"Unique single pot still Irish from before any commercial mingling showing what can be reached"
(Photo from Whiskybase)
I have something very special bottling on the table today. A single pot still Irish whisky from Jameson, which actually has not that much to do with the brand, that was bottled for the new millennium. Already 20 years ago (OMG) in a time when we were concerned of a complete black-out and the Irish pot still was still far in the memory of the older generation whisky drinkers. It was released (without much advertising) for 90 euros back then, but nowadays you will have pay over 1000 euros for the few scarcely available bottles. Since this was released before the whole revival o Redbreast and the likes, it tastes different and rather unique (I can say that already from the first sip). We can only wish that Irish Distillers might find another cask like this in their warehouse and are so kind to bring it on the market for a reasonable price (and please let it be no dream (cask)).
Thick and fruity. It also reminds me of a good funky Jamaican rum (Worthy Park, or maybe even Hampden) with lots of esters in the initial nose. What I also like is that the wood is present in the nose, but only to support the spirit. Dense tropical fruit oils, smoked olive oil, pure toffee, lilies and very old apricot brandy (no idea if the latter exists, but it should IMHO). Is your mouth already watering like mine is? Fresh tropical fruit salad containing mango, pineapple, papaya, melon and apricots. Cover it with olive oil, smoked sardines and expensive limoncello, and you have got this. The tightness of the nose is remarkable, by which I mean that the different scents are so tightly entangled that it is difficult to discern them. Tinned apple, freshly pressed papaya juice and lemons. It tends to move towards the jams (apricot, pineapple) and solid white wine. In fact, it is so condensed that you can almost cut a knife through it. Lovely creamy toffee that holds on for long time, followed by sweet fragrant flowers and back to the tropical fruits. I can go on here, but we might keep running around in circles. The wood does get a bit clearer and brings us closer to bourbon (good bourbon) territories.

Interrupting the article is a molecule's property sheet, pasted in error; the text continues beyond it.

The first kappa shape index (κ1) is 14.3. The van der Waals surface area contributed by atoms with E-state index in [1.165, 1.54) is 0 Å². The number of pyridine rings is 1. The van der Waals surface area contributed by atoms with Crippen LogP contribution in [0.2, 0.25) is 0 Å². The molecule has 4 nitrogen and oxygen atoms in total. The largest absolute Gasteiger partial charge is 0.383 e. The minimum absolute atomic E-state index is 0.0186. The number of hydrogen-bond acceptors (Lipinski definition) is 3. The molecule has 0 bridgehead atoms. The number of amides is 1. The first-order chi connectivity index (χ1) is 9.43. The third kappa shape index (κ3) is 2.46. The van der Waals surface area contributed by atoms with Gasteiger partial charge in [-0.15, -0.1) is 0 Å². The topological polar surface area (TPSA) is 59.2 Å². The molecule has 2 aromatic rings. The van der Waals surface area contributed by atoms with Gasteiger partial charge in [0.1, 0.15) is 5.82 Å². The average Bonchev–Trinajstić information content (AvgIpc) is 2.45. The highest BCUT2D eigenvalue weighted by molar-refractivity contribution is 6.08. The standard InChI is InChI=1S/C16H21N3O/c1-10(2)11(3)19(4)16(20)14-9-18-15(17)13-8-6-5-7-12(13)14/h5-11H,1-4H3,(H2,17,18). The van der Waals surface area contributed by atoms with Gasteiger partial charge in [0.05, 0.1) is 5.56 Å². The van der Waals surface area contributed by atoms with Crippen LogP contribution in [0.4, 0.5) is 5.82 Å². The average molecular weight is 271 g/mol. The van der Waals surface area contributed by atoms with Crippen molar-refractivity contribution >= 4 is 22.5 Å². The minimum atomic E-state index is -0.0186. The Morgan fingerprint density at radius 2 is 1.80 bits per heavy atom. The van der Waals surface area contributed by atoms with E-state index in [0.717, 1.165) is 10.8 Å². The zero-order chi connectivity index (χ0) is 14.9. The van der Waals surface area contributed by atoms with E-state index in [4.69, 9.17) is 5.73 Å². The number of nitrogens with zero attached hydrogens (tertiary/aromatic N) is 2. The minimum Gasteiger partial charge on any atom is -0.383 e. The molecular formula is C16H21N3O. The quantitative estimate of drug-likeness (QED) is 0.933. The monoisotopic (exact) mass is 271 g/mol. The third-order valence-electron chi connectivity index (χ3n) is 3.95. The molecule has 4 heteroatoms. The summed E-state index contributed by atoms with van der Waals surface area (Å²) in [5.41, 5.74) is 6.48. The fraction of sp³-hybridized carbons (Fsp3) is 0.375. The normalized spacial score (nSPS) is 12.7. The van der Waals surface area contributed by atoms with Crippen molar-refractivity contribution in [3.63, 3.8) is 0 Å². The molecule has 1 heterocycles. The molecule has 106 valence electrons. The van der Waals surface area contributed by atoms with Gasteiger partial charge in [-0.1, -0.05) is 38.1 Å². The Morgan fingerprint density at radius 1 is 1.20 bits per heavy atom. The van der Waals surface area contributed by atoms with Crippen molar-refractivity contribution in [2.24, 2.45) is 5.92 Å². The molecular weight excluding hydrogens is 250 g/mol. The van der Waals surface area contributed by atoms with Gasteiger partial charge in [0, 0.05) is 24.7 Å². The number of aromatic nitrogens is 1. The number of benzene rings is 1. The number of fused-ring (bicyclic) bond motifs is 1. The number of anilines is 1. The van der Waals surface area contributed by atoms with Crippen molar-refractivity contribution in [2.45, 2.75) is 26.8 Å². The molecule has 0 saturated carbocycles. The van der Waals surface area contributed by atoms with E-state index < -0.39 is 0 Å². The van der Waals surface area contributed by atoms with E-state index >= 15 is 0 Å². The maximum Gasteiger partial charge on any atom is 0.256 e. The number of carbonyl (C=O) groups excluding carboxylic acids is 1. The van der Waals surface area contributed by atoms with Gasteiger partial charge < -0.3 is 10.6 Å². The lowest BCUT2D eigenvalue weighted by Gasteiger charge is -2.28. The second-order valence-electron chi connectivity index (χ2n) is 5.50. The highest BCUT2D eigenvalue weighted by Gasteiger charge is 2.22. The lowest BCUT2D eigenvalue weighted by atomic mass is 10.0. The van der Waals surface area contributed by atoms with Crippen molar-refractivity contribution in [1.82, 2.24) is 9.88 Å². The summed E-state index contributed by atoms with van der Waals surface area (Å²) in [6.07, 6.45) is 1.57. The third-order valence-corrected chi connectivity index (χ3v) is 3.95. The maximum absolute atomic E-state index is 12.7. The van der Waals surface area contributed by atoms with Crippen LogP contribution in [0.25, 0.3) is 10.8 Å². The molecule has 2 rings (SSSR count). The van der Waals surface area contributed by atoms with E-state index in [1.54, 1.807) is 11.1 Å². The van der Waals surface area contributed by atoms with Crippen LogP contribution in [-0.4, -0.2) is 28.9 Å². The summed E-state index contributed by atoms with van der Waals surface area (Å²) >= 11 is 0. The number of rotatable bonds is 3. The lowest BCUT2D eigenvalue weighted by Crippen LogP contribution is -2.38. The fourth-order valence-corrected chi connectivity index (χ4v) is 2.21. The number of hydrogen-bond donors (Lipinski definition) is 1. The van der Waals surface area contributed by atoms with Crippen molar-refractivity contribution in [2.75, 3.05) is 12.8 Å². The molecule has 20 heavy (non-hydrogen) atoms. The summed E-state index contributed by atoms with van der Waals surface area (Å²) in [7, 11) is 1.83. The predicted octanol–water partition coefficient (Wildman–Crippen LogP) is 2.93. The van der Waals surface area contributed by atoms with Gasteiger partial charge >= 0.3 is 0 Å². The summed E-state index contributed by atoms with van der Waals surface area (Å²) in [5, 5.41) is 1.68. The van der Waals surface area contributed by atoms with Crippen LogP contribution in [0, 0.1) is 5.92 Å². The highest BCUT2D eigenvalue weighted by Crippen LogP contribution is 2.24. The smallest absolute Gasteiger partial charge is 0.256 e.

Less dense than the nose, but full-on-flavour. Pineapple and orange juice mixture with a tine drop of lemon. Olive oil diluted with watermelon juice, smoked lime juice and olive-drenched toast. Old and very good liquors (a whole cabinet). Definitely mint liquor, but also the early mentioned apricot, melon (again does that exists, otherwise…), lemon and honey liquors. Perfectly balanced with a composure and coherence that is hardly to found in any spirit during the current quantity-over-quality era. The fun fact is that I do not recognise a lot of different flavours, but the palate is very broad nevertheless with so many subtleties and flavours flowing together. Solid and fairly long aftertaste with many tropical fruits going into liquors going into wood spices.
This is indeed rather unique. Reminds me of many things, like old-school whisky from yesteryear, top rums from current times and an Irish whisky you can only dream of. I consider myself very lucky to have the opportunity to taste this (thanks again Norbert). Let us hope that we have more chances to enjoy Irish whisky of this quality, character and non-commercial candour.
Big thanks to for sharing the sample!
• these are my personal views, so do not take them too seriously… nothing beats tasting these for yourself •